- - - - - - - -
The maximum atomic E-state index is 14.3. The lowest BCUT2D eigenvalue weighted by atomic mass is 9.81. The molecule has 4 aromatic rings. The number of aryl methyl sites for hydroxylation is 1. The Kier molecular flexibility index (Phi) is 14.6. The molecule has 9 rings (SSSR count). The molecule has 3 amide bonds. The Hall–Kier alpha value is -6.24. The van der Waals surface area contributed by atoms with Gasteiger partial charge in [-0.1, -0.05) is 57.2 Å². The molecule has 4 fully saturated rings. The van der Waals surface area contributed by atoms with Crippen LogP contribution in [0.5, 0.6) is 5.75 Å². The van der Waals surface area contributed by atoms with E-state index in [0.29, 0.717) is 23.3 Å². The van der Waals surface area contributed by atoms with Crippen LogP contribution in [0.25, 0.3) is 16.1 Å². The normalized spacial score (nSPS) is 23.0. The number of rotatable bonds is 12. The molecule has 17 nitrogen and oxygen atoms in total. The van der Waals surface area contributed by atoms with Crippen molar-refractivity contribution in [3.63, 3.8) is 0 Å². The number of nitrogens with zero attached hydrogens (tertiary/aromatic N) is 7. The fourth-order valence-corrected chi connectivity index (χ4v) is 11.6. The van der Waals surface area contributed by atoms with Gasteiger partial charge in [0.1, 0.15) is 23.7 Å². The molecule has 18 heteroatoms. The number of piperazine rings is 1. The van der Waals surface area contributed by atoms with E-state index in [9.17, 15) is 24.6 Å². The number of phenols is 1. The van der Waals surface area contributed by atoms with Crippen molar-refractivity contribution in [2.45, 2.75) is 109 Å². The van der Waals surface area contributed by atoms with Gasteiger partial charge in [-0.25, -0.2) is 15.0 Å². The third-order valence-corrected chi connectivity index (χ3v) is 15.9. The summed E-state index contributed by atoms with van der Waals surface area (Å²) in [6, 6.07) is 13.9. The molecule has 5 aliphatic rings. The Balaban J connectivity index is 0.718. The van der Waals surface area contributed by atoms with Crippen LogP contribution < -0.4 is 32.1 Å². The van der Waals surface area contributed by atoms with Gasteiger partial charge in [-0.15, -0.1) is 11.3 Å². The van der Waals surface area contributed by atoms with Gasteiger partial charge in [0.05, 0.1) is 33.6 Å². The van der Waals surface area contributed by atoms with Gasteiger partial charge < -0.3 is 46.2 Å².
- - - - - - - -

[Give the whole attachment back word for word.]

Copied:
The maximum atomic E-state index is 14.3. The lowest BCUT2D eigenvalue weighted by atomic mass is 9.81. The molecule has 4 aromatic rings. The number of aryl methyl sites for hydroxylation is 1. The Kier molecular flexibility index (Phi) is 14.6. The molecule has 9 rings (SSSR count). The molecule has 3 amide bonds. The Hall–Kier alpha value is -6.24. The van der Waals surface area contributed by atoms with Gasteiger partial charge in [-0.1, -0.05) is 57.2 Å². The molecule has 4 fully saturated rings. The van der Waals surface area contributed by atoms with Crippen LogP contribution in [0.5, 0.6) is 5.75 Å². The van der Waals surface area contributed by atoms with E-state index in [0.29, 0.717) is 23.3 Å². The van der Waals surface area contributed by atoms with Crippen LogP contribution in [0.25, 0.3) is 16.1 Å². The normalized spacial score (nSPS) is 23.0. The number of rotatable bonds is 12. The molecule has 17 nitrogen and oxygen atoms in total. The van der Waals surface area contributed by atoms with Crippen molar-refractivity contribution in [3.63, 3.8) is 0 Å². The number of nitrogens with zero attached hydrogens (tertiary/aromatic N) is 7. The fourth-order valence-corrected chi connectivity index (χ4v) is 11.6. The van der Waals surface area contributed by atoms with Gasteiger partial charge in [0.1, 0.15) is 23.7 Å². The molecule has 18 heteroatoms. The number of piperazine rings is 1. The van der Waals surface area contributed by atoms with E-state index in [9.17, 15) is 24.6 Å². The number of phenols is 1. The van der Waals surface area contributed by atoms with Crippen molar-refractivity contribution in [2.45, 2.75) is 109 Å². The van der Waals surface area contributed by atoms with Gasteiger partial charge in [-0.25, -0.2) is 15.0 Å². The third-order valence-corrected chi connectivity index (χ3v) is 15.9. The summed E-state index contributed by atoms with van der Waals surface area (Å²) in [6, 6.07) is 13.9. The molecule has 5 aliphatic rings. The Balaban J connectivity index is 0.718. The van der Waals surface area contributed by atoms with Crippen LogP contribution < -0.4 is 32.1 Å². The van der Waals surface area contributed by atoms with Gasteiger partial charge in [-0.15, -0.1) is 11.3 Å². The van der Waals surface area contributed by atoms with Gasteiger partial charge in [0.05, 0.1) is 33.6 Å². The van der Waals surface area contributed by atoms with Gasteiger partial charge < -0.3 is 46.2 Å².